You only have to look at the number of goals scored from crosses in the Premier League to know why it’s important for us to practise this session.
It works primarily on players’ recovery runs when out of possession, and teaches the best runs to make out of possession in protecting the goal.
It also incorporates player mentality, and we can bring other team scenarios and philosophies into the practice too.
We’ll run the session in the days leading up to any game in which we know the bulk of the other team’s attacking threat is going to come from the wings.
Balls, cones, goals
Number of Players
Up to 22 (11v11)
Practices 10mins each, game 20mins
What do I get the players to do?
Central defenders: body position
Setting up as shown in the diagram (1), centre-backs run towards their own goal to defend the crosses coming from alternating sides. They must have an open body position so that, in practice, they can see any potential attackers.
• In the first practice, defenders retain an open body position – so they can see the ball and opponents at all times – in defending crosses from the flanks
Progress with attackers in place – the centre-back must be ‘touch tight’ and goal side.
Back four recovery runs
This time, full-backs are added. In the example shown (2), the right-back must force his opponent down the line. This allows the other defenders to take up good crossing positions. The two centre-backs will recover centrally and defend the cross, while the left-back also recovers into the box. Progress by using attackers.
• With full-backs added, the defender looks to force his opponent down the line
Push up and condense
With the same set-up, if the attacker cuts back onto his right foot, centre-backs and the opposite full-back must push up and condense the space (3). It is important that the opposite full-back is switched on, so communication and awareness of players is key. Again, progress as opposed.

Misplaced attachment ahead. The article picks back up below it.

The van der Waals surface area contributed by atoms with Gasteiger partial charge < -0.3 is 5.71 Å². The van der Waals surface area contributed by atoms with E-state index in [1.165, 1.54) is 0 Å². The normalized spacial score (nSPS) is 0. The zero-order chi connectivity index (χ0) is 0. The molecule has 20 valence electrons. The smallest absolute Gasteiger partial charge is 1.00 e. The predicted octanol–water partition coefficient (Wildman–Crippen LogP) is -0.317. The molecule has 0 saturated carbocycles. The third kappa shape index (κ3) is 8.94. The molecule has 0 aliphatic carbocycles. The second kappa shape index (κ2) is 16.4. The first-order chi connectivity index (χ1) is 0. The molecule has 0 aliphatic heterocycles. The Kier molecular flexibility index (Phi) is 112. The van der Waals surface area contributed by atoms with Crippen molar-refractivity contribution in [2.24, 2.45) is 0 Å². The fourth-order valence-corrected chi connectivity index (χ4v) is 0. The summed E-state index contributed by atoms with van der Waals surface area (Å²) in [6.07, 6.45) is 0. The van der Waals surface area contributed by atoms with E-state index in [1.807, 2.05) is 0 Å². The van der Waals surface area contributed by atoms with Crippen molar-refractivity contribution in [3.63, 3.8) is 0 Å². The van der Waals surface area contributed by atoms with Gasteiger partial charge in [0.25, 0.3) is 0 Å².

• When the attacker cuts back inside, defenders react and push out
We now add in four midfielders (4). An attacking player serves the wide player, who will cross into the box. The defending team must make recovery runs – central midfielders defending the key area on the edge of the box, while the wide midfielder doubles up with the full-back. The opposite wide midfielder makes a recovery run to the edge of the area. Progress as opposed.
• In Recovery runs, central midfielders drop back to defend the key area on the edge of the box
11v11 game situation
We move to an 11v11 game situation played in the space between the two penalty boxes. A player from each team occupies the attacking half of each left and right channel. The ball must go through the central midfielders, who then pass it wide for the cross – wide players in their channels cannot be tackled. The opposing team must defend the cross using the tactics and runs rehearsed (5a/5b).
• In the 11v11 game situation, play works through central midfield before being spread out to the wing. In this example, defenders retreat
• On this occasion though, the winger cutting back means defenders push out and midfielders compress space
What are the key things to look out for?
We’re looking for good organisational skills, positional sense and positive defensive play. Players must be versatile and reactive to different types of attacking threat.
Defending against the counter-attack and reacting quickly to these transitions of play is important. That’s because in the modern era, once teams win possession they are capable of breaking forward at great speed and with real quality. The ability to make the correct countering defensive decisions is a core part of being a successful defender.... MORE
In this session, we try to give players an understanding of their roles and responsibilities in defensive zones in and around the box – this includes defending individually and as a back four unit. We also look at covering, team balance, and the ability to support. It’s important to practise this because, more than anywhere... MORE
“…fantastic… I encourage all my coaches to read it,”